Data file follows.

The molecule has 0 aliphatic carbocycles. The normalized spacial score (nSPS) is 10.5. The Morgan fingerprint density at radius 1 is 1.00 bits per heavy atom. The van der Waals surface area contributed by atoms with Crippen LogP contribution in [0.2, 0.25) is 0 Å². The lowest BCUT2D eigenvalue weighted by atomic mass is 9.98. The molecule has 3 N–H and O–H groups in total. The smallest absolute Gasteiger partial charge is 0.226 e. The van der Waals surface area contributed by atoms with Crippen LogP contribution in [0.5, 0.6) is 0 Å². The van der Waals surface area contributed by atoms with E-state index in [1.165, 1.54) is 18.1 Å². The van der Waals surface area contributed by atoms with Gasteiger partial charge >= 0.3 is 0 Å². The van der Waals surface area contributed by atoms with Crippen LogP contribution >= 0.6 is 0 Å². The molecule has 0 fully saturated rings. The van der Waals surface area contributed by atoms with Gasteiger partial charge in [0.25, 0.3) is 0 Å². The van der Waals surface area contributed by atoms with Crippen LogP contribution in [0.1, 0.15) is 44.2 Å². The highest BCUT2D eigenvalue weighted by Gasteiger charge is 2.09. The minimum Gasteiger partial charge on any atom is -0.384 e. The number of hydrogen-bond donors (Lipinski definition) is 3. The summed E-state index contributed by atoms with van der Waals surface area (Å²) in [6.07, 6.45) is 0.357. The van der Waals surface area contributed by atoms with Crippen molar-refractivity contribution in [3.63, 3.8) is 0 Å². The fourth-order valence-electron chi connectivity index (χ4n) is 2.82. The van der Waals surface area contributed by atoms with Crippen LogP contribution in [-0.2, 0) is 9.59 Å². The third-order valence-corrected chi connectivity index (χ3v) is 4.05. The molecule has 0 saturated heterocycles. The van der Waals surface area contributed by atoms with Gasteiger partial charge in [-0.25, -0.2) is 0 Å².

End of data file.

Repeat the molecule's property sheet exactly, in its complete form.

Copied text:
The molecule has 0 aliphatic carbocycles. The normalized spacial score (nSPS) is 10.5. The Morgan fingerprint density at radius 1 is 1.00 bits per heavy atom. The van der Waals surface area contributed by atoms with Crippen LogP contribution in [0.2, 0.25) is 0 Å². The lowest BCUT2D eigenvalue weighted by atomic mass is 9.98. The molecule has 3 N–H and O–H groups in total. The smallest absolute Gasteiger partial charge is 0.226 e. The van der Waals surface area contributed by atoms with Crippen LogP contribution in [0.5, 0.6) is 0 Å². The van der Waals surface area contributed by atoms with E-state index in [1.165, 1.54) is 18.1 Å². The van der Waals surface area contributed by atoms with Gasteiger partial charge >= 0.3 is 0 Å². The van der Waals surface area contributed by atoms with Crippen LogP contribution >= 0.6 is 0 Å². The molecule has 0 fully saturated rings. The van der Waals surface area contributed by atoms with Gasteiger partial charge in [0.25, 0.3) is 0 Å². The van der Waals surface area contributed by atoms with Crippen LogP contribution in [0.1, 0.15) is 44.2 Å². The highest BCUT2D eigenvalue weighted by Gasteiger charge is 2.09. The minimum Gasteiger partial charge on any atom is -0.384 e. The number of hydrogen-bond donors (Lipinski definition) is 3. The summed E-state index contributed by atoms with van der Waals surface area (Å²) in [6.07, 6.45) is 0.357. The van der Waals surface area contributed by atoms with Crippen molar-refractivity contribution in [3.63, 3.8) is 0 Å². The fourth-order valence-electron chi connectivity index (χ4n) is 2.82. The van der Waals surface area contributed by atoms with Crippen LogP contribution in [-0.2, 0) is 9.59 Å². The third-order valence-corrected chi connectivity index (χ3v) is 4.05. The molecule has 0 saturated heterocycles. The van der Waals surface area contributed by atoms with Gasteiger partial charge in [-0.25, -0.2) is 0 Å².